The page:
HYBRID EVENT: You can participate in person at Paris, France or Virtually from your home or work.

6th Edition of International Conference on

Traditional Medicine, Ethnomedicine and Natural Therapies

June 20-22, 2024 | Paris, France

Traditional Medicine 2023

Cynthia Husted

Speaker at Traditional Medicine, Ethnomedicine and Natural Therapies 2023 - Cynthia Husted
Science and Spirit Institute, United States
Title : The integration of Tibetan and functional medicines with applications to nervous system disorders


Current concepts of Tibetan medicine have been in practice for over 1500 years and modern functional medicine is in philosophical agreement of addressing the systems biology whole. The impact of the integration of Tibetan and functional medicines is reported for nervous system disorders. Nervous system disorders are one of the eight branches of Tibetan medicine and unique compared to other Asian medicines. Tibetan medicine, or Sowa rik pa, is an integrative medicine derived before the seventh century from the synthesis of indigenous Tibetan Bön shamanistic medicine with Ayurvedic, Chinese, Persian, and Galenic medical influences, including the outcome of an International Medical Conference held in Tibet in the 8th century over a period of several years. At the heart of this healing system is a deep connection with nature and the main aim is prevention of illness and promotion of longevity, though therapeutic interventions abound. Tibetan medicine incorporates the three-humor theory of Ayurvedic medicine, referred to as nyepa sum, for a definition of three functional energy systems, or loong (wind), tri pa (bile), and baekan (phlegm). We have previously reported that the three nyepa sum structure of the human nervous system differs from the three nyepa sum function. Nervous system structure is baekan (water and earth), nervous system metabolism is tripa (fire), and nervous system function is loong (wind). Likewise, the nyepa sum constitution changes through life. From birth to age six, baekan predominates as the nervous system and myelin are formed, with subtle changes in adolescence at age 15. From 16-50, tripa predominates when one is energetic in life with physical maintenance through optimal lifestyle. From 50 until death, loong predominates with inner spiritual growth. The taste and potency of nutrition and herbs are utilized to support such structure, function, and changes through life, including for nervous system disorders and to promote longevity. We review such approaches. We share the overlap of Tibetan and functional medicines as relates to nervous system disorders by comparing and contrasting multiple sclerosis, amyotrophic lateral sclerosis, and Parkinson’s disease. We share how the use of functional labs correlates with Tibetan medical theories to provide optimal outcomes for monitoring the effects of Tibetan medicine. Similarly, the theories of Tibetan medicine can help simplify complex data into meaningful patterns and we provide examples of a variety of functional labs that are utilized to help determine Tibetan herb and herb/mineral formulations. This allows targeting nutritional supplements to help stabilize nervous system imbalance. In addition, we review integration of the Neubie direct current device for helping to restore nerve conduction and function. The integration of Tibetan and functional medicines and the Neubie direct current electrical stimulation device provide a synergy that optimizes healing outcomes.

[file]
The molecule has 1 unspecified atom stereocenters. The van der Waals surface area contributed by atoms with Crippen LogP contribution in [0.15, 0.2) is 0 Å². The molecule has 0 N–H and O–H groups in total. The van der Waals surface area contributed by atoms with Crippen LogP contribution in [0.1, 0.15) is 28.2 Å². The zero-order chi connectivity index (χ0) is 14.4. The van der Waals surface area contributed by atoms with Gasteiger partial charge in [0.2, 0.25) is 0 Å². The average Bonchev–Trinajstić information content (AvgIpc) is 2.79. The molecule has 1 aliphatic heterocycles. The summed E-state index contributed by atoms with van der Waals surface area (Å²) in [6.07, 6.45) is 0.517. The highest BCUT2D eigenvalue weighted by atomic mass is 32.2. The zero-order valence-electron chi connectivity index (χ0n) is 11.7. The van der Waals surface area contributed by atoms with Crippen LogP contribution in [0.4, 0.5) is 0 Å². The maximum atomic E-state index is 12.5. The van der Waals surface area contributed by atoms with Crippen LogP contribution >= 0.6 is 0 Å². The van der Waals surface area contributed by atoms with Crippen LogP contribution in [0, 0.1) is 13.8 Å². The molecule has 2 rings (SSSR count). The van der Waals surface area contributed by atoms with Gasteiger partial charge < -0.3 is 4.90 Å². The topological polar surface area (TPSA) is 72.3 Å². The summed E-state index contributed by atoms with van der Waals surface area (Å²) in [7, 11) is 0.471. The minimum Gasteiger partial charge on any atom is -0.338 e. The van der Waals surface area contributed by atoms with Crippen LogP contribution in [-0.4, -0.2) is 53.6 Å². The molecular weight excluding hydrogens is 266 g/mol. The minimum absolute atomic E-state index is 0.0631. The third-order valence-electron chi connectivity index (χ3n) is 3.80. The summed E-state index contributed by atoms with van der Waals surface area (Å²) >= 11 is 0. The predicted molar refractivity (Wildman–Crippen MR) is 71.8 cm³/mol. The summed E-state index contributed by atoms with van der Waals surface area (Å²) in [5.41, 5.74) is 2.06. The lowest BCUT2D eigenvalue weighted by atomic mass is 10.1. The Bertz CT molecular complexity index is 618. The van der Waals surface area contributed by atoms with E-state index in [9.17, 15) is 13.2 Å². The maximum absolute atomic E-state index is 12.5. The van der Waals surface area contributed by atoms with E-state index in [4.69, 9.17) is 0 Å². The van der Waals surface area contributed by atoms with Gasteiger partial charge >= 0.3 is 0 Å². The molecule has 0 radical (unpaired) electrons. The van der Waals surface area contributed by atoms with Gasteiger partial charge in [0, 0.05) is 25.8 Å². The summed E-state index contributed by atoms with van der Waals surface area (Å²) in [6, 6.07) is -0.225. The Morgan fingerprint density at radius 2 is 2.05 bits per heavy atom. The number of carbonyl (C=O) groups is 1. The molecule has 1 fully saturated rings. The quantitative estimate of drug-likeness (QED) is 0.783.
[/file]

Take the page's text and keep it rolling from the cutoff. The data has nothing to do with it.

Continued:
Audience Take Away Notes:

  • Familiarity with the uniqueness of Tibetan medicine as relates to other Asian medicines.
  • Tibetan medical diagnoses of nervous system and immune disorders and appropriate interventions.
  • Familiarity with the functional medicine model and its overlap with Tibetan medicine.
  • Benefits of integrating genetics, microbiome, and gene expression analyses with traditional medicine.
  • Benefits of the Neubie direct current electrical stimulation device for nervous system disorders.


Dr. Husted obtained a Ph.D. in physical chemistry with a focus on nuclear magnetism and quantum mechanics as a possible link to the energy concepts of traditional medicines. Her research focus was myelin and multiple sclerosis, including postdoctoral studies at UCSF. She was then Director of the Center for the Study of Neurodegenerative Disorders at UCSB, where she implemented integrative approaches to research of neurodegenerative disorders, including managing a three-acre medicinal plant garden. She is now board certified in functional medicine and conducts integrative research through two nonprofits, the Science and Spirit Institute and the Global Institute for Tibetan Medicine.